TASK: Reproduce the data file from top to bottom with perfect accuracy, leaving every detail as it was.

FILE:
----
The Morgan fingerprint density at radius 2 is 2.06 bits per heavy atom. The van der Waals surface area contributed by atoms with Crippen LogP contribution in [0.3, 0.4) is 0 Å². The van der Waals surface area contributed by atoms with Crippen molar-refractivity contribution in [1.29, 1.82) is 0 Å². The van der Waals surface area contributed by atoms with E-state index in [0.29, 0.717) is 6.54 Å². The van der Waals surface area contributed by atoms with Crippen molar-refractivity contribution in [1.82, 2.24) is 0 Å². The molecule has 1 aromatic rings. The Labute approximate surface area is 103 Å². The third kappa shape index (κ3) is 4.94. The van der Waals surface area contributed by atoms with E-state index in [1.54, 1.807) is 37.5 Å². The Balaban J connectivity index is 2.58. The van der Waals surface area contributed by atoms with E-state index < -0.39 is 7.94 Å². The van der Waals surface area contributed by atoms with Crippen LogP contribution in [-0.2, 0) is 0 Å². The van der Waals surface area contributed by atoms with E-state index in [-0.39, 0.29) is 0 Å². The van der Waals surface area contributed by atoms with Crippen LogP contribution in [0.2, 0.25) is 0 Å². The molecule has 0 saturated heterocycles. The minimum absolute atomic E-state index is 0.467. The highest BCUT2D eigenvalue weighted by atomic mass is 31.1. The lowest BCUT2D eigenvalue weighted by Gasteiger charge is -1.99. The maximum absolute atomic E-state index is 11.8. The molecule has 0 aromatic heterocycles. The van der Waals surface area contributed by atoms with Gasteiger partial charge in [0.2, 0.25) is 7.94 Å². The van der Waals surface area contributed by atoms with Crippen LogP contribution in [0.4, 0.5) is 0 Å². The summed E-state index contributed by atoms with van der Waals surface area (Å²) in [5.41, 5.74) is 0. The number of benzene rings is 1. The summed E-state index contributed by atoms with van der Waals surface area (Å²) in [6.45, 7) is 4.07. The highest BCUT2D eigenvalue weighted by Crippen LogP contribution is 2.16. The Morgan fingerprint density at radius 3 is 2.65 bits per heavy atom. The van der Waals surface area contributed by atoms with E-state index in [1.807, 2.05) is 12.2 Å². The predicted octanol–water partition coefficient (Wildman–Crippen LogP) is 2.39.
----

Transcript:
The Morgan fingerprint density at radius 2 is 2.06 bits per heavy atom. The van der Waals surface area contributed by atoms with Crippen LogP contribution in [0.3, 0.4) is 0 Å². The van der Waals surface area contributed by atoms with Crippen molar-refractivity contribution in [1.29, 1.82) is 0 Å². The van der Waals surface area contributed by atoms with E-state index in [0.29, 0.717) is 6.54 Å². The van der Waals surface area contributed by atoms with Crippen molar-refractivity contribution in [1.82, 2.24) is 0 Å². The molecule has 1 aromatic rings. The Labute approximate surface area is 103 Å². The third kappa shape index (κ3) is 4.94. The van der Waals surface area contributed by atoms with E-state index in [1.54, 1.807) is 37.5 Å². The Balaban J connectivity index is 2.58. The van der Waals surface area contributed by atoms with E-state index < -0.39 is 7.94 Å². The van der Waals surface area contributed by atoms with Crippen LogP contribution in [-0.2, 0) is 0 Å². The van der Waals surface area contributed by atoms with E-state index in [-0.39, 0.29) is 0 Å². The van der Waals surface area contributed by atoms with Crippen LogP contribution in [0.2, 0.25) is 0 Å². The molecule has 0 saturated heterocycles. The minimum absolute atomic E-state index is 0.467. The highest BCUT2D eigenvalue weighted by atomic mass is 31.1. The lowest BCUT2D eigenvalue weighted by Gasteiger charge is -1.99. The maximum absolute atomic E-state index is 11.8. The molecule has 0 aromatic heterocycles. The van der Waals surface area contributed by atoms with Gasteiger partial charge in [0.2, 0.25) is 7.94 Å². The van der Waals surface area contributed by atoms with Crippen LogP contribution in [0.4, 0.5) is 0 Å². The summed E-state index contributed by atoms with van der Waals surface area (Å²) in [5.41, 5.74) is 0. The number of benzene rings is 1. The summed E-state index contributed by atoms with van der Waals surface area (Å²) in [6.45, 7) is 4.07. The highest BCUT2D eigenvalue weighted by Crippen LogP contribution is 2.16. The Morgan fingerprint density at radius 3 is 2.65 bits per heavy atom. The van der Waals surface area contributed by atoms with E-state index in [1.807, 2.05) is 12.2 Å². The predicted octanol–water partition coefficient (Wildman–Crippen LogP) is 2.39.